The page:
Epidemiology of headache in an English district

Cephalalgia. 2003 Mar;23(2):129-37. doi: 10.1046/j.1468-2982.2003.00468.x.

Abstract

Headache prevalence, characteristics and impact in adults were measured using a cross-sectional general population survey in North Staffordshire, UK. A postal survey was mailed out to 4885 adults (aged > or = 18 years) with an adjusted response rate of 56% (n = 2662). Of respondents 93% reported headache ever and 70% in the last 3 months. Women and younger people reported higher headache prevalences. Of those reporting headache in the last 3 months, 23% experienced headache at least weekly and 16% experienced severe headache pain. Headaches affected work, home or social activities in 43% of sufferers and 20% reported at least moderate headache-related disability. Higher levels of disability were associated with higher levels of pain, 61% with severe disability reporting severe pain compared with 13% who had mild or moderate disability. In the total adult population sample headache affected more than two-thirds in the last 3 months and 14% of all adults reported headache-related disability of at least moderate level, which translates to a large burden in the general population.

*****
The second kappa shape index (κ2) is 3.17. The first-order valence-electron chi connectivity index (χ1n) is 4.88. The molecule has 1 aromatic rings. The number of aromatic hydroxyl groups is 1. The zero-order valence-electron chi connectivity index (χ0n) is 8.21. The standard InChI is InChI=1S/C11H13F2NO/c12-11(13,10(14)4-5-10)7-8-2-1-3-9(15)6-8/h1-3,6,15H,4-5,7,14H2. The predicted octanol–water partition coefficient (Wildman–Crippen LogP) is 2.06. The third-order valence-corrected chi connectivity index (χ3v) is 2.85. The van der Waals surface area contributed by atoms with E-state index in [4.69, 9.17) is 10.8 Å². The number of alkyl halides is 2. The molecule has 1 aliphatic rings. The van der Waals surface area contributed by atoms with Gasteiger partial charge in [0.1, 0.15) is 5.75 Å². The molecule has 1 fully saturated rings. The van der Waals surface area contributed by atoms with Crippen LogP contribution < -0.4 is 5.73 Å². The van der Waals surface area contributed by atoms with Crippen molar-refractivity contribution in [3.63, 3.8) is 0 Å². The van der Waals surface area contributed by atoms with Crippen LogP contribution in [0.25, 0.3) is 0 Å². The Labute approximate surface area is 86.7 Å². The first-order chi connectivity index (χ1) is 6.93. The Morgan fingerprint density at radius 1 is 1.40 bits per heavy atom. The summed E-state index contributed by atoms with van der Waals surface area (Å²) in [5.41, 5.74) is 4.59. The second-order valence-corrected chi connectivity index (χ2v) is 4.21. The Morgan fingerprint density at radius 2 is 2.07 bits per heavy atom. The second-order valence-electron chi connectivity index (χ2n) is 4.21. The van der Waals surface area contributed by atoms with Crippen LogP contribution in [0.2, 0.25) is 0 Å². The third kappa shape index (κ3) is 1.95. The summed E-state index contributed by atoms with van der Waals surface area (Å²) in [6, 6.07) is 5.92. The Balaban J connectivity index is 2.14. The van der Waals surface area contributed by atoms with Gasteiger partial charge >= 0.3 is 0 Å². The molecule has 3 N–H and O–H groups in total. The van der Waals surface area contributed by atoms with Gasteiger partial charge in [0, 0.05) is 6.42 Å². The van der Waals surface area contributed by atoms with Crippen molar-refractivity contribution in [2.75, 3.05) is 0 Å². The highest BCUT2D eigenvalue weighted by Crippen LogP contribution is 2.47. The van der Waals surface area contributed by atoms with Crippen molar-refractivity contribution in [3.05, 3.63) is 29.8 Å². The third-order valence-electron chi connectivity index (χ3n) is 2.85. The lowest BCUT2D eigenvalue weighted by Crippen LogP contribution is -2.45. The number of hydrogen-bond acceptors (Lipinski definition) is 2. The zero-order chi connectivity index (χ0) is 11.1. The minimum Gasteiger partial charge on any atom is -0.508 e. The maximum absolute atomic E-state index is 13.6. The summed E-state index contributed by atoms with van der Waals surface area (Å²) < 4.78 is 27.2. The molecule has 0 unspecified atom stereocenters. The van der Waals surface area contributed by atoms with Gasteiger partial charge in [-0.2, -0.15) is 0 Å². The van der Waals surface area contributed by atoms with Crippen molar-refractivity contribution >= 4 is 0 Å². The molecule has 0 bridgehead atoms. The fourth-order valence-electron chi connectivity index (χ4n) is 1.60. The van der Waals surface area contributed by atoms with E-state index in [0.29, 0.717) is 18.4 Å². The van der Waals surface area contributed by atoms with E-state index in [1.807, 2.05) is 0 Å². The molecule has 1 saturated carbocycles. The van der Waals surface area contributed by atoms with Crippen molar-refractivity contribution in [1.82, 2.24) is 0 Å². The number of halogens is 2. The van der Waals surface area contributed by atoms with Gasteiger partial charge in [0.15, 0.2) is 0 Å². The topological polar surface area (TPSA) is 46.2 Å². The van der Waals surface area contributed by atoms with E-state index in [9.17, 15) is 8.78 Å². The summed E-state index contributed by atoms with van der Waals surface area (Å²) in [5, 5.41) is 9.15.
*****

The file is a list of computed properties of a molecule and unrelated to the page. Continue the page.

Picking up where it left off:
Publication types

  • Research Support, Non-U.S. Gov't

MeSH terms

  • Adolescent
  • Adult
  • Age Factors
  • Aged
  • Cross-Sectional Studies
  • Employment
  • England / epidemiology
  • Female
  • Headache / classification
  • Headache / epidemiology*
  • Headache / ethnology
  • Health Surveys
  • Humans
  • Male
  • Middle Aged
  • Prevalence
  • Risk Factors
  • Self-Assessment
  • Sex Factors
  • Social Class